Your Sexual Health Update
New STD Scares
More than one million cases of chlamydia, which can cause pelvic inflammatory disease (PID) and infertility, were reported in the U.S. last year -- the most ever for an STD. Rates for gonorrhea -- another PID trigger -- increased for the second year in a row in 2006. Syphilis, though still uncommon, became more widespread among women last year, while genital herpes is expected to affect half of all women by 2025; both conditions can harm fetal health if left untreated in pregnancy. Newly discovered STDs (such as M. genitalium, a bacterium that can lead to PID and inflammation of the cervix and urethra) now affect an estimated 70,000 women ages 20 and 24. How to explain the spread of so many STDs? While it's hard to pinpoint a single cause, the expansion of sophisticated screening tests along with an underfunding of prevention programs could play a role.
Because most STDs have no noticeable signs, and fewer than one in three physicians routinely screens patients for STDs, you could have one of these conditions and not know it. "We hear about a lot of asymptomatic young women who don't find out they're infected until they're 35 and can't get pregnant," says Lynn Barclay, president and CEO of the nonprofit American Social Health Association.Protect-Yourself Plan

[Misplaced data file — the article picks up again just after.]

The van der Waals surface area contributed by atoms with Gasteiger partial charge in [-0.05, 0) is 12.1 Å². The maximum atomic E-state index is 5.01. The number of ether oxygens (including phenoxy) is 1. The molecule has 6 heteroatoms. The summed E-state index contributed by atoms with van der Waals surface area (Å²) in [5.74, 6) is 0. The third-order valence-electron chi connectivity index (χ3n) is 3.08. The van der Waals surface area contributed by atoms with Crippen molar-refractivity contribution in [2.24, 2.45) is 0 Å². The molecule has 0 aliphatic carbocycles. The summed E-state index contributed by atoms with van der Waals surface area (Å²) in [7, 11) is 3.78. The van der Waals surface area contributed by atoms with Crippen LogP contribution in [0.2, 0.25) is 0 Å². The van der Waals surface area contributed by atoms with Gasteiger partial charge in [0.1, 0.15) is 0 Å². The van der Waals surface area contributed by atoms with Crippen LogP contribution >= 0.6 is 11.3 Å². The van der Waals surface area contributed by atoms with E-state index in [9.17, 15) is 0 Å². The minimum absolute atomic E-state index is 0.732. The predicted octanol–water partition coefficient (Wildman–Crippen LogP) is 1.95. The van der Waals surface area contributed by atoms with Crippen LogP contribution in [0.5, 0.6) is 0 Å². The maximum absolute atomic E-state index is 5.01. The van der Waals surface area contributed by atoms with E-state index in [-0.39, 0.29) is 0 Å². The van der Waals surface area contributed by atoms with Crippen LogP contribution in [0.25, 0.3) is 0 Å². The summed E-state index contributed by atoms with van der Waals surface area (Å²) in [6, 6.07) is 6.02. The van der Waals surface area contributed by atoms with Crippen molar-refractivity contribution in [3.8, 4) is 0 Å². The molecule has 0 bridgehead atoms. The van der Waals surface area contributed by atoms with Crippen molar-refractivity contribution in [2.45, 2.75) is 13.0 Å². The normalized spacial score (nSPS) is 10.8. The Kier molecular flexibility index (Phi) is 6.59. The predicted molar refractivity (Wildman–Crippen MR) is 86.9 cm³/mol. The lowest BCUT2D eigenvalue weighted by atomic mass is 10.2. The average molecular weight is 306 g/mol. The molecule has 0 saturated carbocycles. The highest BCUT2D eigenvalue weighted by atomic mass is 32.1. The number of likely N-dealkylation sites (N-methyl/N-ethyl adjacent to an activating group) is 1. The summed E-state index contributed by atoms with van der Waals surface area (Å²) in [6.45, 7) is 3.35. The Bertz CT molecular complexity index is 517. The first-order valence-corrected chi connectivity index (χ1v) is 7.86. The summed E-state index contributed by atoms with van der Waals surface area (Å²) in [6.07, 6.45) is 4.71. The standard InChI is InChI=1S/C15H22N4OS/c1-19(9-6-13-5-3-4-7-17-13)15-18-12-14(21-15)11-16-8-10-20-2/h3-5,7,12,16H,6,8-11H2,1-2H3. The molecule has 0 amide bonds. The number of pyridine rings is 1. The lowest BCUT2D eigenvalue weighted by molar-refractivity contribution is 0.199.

If you've never been tested for an STD or you've had a new partner since your last tests, talk to your doctor about the smartest screenings for you (most are covered by insurance). The CDC now recommends that all sexually active women under age 26 -- and any woman who's had sex with multiple or new people in the last year -- get an annual urine test for chlamydia. If you're pregnant or thinking about getting pregnant, you should also request a blood test to screen for HIV, hepatitis B, and syphilis. Some experts say that screening for herpes simplex virus 2 is a good idea as well. Finally, keep up with your annual pelvic exams. They allow your doctor to look for signs of an infection, such as inflammation that could indicate M. genitalium.
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